For Immediate Release
Physicians for Human Rights (PHR) calls on Burma’s government to act urgently to halt anti-Muslim incitement and to invite international investigators to launch an immediate independent investigation into a reported massacre of more than two dozen Muslim students in Meiktila on March 21.
PHR investigators, who were in Mandalay when the Meiktila incident occurred, have obtained the names of 32 male students (ages 14-24) and four teachers still missing following the reported attack on their Islamic boarding school, Mingalar Zayone, that allegedly began the night of March 20. Community leaders in Mandalay compiled this list of the missing by comparing the school’s register with the names of those who survived the alleged massacre and were subsequently detained for 48 hours at a police station in Meiktila. Families and community leaders whom PHR interviewed feared that all of the missing were killed.
A BBC correspondent reported in early April that 20 students had been killed. The journalist spoke with Member of Parliament Win Htein, who reported witnessing the deaths of eight boys.
PHR also received reports from community and religious leaders in Mandalay as well as from families whose sons are missing that government officials have refused to return to the families the bodies of children known to have been killed in Meiktila. Some of the 32 missing students reportedly have been identified in photographs of dead bodies taken in Meiktila immediately following the widely reported violent anti-Muslim attacks there last week. PHR urges government officials to respond to families’ requests to receive the bodies of their dead.
Religious violence in central Burma in March leveled entire neighborhoods in several cities and resulted in at least 43 deaths, according to news reports. Many incidents involved attacks against Muslims – who form a minority of Burma’s 60 million people – by assailants from the majority Buddhist population.
“We urge religious and community leaders in Burma to unequivocally denounce violence and to tone down any rhetoric that might incite people to resort to armed attacks,” said Donna McKay, PHR’s executive director. “Disputes between ethnic and religious groups must be resolved peacefully.”
Of particular concern are the upcoming Maha Thingyan (Water Festival) festivities April 13-16, in the days leading up to the New Year’s Day celebration April 17. While normally a time for celebration, the festival generates the kinds of large crowds and liberal alcohol consumption that can easily lead to rioting and violence. PHR spoke with a number of Muslim residents in four regions of the country who fear there will be more killings during the Water Festival.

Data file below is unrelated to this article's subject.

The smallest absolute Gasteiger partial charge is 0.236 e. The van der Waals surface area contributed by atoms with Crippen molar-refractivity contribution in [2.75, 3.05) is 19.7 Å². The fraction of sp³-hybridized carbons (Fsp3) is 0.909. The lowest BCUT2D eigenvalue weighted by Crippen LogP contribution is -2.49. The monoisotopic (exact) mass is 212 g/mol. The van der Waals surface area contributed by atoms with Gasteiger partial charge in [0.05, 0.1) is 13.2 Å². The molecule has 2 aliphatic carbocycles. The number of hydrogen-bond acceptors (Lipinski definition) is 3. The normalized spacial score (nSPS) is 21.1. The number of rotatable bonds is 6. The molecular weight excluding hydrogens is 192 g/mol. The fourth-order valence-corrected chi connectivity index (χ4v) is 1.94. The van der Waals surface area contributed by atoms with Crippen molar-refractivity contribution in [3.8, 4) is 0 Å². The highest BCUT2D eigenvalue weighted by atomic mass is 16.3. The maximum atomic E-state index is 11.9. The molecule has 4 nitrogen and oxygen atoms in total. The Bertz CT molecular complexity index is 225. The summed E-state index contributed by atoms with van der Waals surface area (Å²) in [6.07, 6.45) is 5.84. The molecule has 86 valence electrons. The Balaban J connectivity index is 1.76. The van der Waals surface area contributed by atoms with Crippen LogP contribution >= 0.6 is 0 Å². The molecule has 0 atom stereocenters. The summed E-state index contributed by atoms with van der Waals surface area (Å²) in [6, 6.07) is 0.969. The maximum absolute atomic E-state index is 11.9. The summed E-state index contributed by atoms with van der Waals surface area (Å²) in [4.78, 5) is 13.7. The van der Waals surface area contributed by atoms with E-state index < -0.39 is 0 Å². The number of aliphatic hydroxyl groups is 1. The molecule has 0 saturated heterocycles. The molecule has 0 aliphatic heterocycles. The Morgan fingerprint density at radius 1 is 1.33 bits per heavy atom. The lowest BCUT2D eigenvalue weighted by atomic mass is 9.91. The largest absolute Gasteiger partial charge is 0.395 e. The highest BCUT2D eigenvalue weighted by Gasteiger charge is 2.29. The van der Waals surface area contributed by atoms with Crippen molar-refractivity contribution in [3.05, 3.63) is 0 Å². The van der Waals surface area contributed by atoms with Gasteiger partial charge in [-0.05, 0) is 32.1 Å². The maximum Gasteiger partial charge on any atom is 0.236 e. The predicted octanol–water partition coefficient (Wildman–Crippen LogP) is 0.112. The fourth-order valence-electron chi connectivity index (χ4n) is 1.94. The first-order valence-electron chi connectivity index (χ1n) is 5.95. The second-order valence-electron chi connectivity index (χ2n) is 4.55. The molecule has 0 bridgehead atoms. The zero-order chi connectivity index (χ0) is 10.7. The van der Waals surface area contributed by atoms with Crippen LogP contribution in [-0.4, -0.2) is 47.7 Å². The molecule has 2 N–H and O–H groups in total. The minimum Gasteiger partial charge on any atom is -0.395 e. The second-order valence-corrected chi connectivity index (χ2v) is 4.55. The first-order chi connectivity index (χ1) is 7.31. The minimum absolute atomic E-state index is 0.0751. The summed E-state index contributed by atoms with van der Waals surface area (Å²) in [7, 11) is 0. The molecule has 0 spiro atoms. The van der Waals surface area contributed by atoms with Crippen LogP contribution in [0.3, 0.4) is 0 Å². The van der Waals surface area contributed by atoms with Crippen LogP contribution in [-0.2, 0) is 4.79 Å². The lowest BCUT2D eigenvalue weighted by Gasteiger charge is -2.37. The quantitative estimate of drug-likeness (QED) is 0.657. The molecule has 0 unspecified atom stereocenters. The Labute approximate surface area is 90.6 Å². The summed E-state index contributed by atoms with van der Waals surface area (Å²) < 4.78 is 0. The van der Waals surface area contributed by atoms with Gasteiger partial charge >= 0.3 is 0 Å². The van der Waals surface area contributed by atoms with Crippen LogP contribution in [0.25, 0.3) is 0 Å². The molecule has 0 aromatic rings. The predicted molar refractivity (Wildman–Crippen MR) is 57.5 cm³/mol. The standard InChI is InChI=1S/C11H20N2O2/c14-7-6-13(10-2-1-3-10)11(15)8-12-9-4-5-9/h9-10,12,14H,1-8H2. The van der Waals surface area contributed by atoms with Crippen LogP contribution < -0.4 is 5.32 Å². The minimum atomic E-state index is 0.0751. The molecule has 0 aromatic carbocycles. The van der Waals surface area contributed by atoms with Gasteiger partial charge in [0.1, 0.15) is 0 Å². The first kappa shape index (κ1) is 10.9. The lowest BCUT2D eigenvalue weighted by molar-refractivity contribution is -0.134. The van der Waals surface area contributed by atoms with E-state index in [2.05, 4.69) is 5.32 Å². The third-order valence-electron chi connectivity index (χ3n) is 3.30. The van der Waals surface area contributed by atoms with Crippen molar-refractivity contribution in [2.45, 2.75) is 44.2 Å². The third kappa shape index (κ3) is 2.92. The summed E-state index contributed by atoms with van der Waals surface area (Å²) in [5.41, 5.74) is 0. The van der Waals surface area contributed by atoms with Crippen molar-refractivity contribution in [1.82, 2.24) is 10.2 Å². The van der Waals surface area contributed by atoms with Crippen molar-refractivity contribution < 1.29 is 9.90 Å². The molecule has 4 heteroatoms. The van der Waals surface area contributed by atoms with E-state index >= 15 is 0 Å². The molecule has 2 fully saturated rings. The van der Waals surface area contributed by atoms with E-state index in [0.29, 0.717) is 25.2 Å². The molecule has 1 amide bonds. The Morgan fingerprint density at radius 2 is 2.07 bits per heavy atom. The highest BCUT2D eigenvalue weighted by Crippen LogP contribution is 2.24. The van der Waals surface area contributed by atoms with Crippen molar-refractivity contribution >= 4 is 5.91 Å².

In the past four years, PHR investigators have documented violence and discrimination against the Chin, Kachin, Karen, Rohingya, and Shan ethnic communities. More recently, PHR investigators traveled to Mandalay, Rakhine, Sagaing, and Yangon regions in Burma looking into reports of mounting violence against Muslims. They interviewed witnesses from more than a dozen areas where anti-Muslim violence has occurred during the past six months. The PHR team was in the country in March when it learned of anti-Muslim incidents in Meiktila and nearby communities that claimed dozens of lives, destroyed hundreds of buildings, and displaced thousands of people.
Burma’s advocate-general said state prosecutors are preparing legal cases against people thought responsible for fomenting the recent violence. But it is not clear whether charges will be brought against local officials who allegedly failed to intervene to stop the attacks.
“In some of those incidents, police reportedly stood by and watched while people were attacked and even killed,” McKay said. “The arrests are a positive sign, but there must be a full and impartial investigation and prosecution of the perpetrators. In addition, our preliminary analysis suggests that there is a strong potential for widespread outbursts of anti-Muslim violence in Burma unless government, religious, and community leaders can foster a climate of dialogue and peace building as well as accountability.”
Physicians for Human Rights (PHR) is a New York-based advocacy organization that uses science and medicine to prevent mass atrocities and severe human rights violations. Learn more here.